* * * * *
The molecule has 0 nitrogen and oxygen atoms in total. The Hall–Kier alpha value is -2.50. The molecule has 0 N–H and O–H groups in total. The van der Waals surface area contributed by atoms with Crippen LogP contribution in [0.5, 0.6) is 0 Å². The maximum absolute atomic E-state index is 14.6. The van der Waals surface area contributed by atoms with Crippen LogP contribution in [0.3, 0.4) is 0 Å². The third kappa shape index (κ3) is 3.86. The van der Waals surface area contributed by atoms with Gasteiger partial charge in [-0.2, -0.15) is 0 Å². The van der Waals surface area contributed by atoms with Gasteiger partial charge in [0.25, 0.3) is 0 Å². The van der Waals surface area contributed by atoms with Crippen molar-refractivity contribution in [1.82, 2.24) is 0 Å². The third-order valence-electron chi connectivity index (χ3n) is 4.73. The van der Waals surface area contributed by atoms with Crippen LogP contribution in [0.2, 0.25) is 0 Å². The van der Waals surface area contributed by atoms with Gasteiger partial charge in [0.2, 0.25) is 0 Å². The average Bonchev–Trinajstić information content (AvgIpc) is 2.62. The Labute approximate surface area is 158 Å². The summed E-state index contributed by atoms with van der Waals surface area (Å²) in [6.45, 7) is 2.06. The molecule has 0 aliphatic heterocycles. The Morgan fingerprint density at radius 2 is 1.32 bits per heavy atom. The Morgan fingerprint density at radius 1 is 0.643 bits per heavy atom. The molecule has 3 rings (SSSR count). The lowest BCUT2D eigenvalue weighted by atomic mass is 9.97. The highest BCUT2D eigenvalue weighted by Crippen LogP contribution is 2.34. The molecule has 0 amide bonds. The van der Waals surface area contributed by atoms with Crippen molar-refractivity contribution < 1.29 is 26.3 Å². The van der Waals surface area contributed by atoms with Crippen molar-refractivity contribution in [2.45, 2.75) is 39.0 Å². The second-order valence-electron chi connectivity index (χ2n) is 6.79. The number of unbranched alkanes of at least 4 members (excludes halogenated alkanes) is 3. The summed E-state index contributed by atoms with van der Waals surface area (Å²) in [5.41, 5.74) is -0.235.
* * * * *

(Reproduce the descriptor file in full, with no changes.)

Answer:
The molecule has 0 nitrogen and oxygen atoms in total. The Hall–Kier alpha value is -2.50. The molecule has 0 N–H and O–H groups in total. The van der Waals surface area contributed by atoms with Crippen LogP contribution in [0.5, 0.6) is 0 Å². The maximum absolute atomic E-state index is 14.6. The van der Waals surface area contributed by atoms with Crippen LogP contribution in [0.3, 0.4) is 0 Å². The third kappa shape index (κ3) is 3.86. The van der Waals surface area contributed by atoms with Gasteiger partial charge in [-0.2, -0.15) is 0 Å². The van der Waals surface area contributed by atoms with Gasteiger partial charge in [0.25, 0.3) is 0 Å². The van der Waals surface area contributed by atoms with Crippen molar-refractivity contribution in [1.82, 2.24) is 0 Å². The third-order valence-electron chi connectivity index (χ3n) is 4.73. The van der Waals surface area contributed by atoms with Crippen LogP contribution in [0.2, 0.25) is 0 Å². The van der Waals surface area contributed by atoms with Gasteiger partial charge in [0.2, 0.25) is 0 Å². The average Bonchev–Trinajstić information content (AvgIpc) is 2.62. The Labute approximate surface area is 158 Å². The summed E-state index contributed by atoms with van der Waals surface area (Å²) in [6.45, 7) is 2.06. The molecule has 0 aliphatic heterocycles. The Morgan fingerprint density at radius 2 is 1.32 bits per heavy atom. The Morgan fingerprint density at radius 1 is 0.643 bits per heavy atom. The molecule has 3 rings (SSSR count). The lowest BCUT2D eigenvalue weighted by atomic mass is 9.97. The highest BCUT2D eigenvalue weighted by Crippen LogP contribution is 2.34. The molecule has 0 amide bonds. The van der Waals surface area contributed by atoms with Crippen molar-refractivity contribution < 1.29 is 26.3 Å². The van der Waals surface area contributed by atoms with Crippen molar-refractivity contribution in [2.45, 2.75) is 39.0 Å². The second-order valence-electron chi connectivity index (χ2n) is 6.79. The number of unbranched alkanes of at least 4 members (excludes halogenated alkanes) is 3. The summed E-state index contributed by atoms with van der Waals surface area (Å²) in [5.41, 5.74) is -0.235.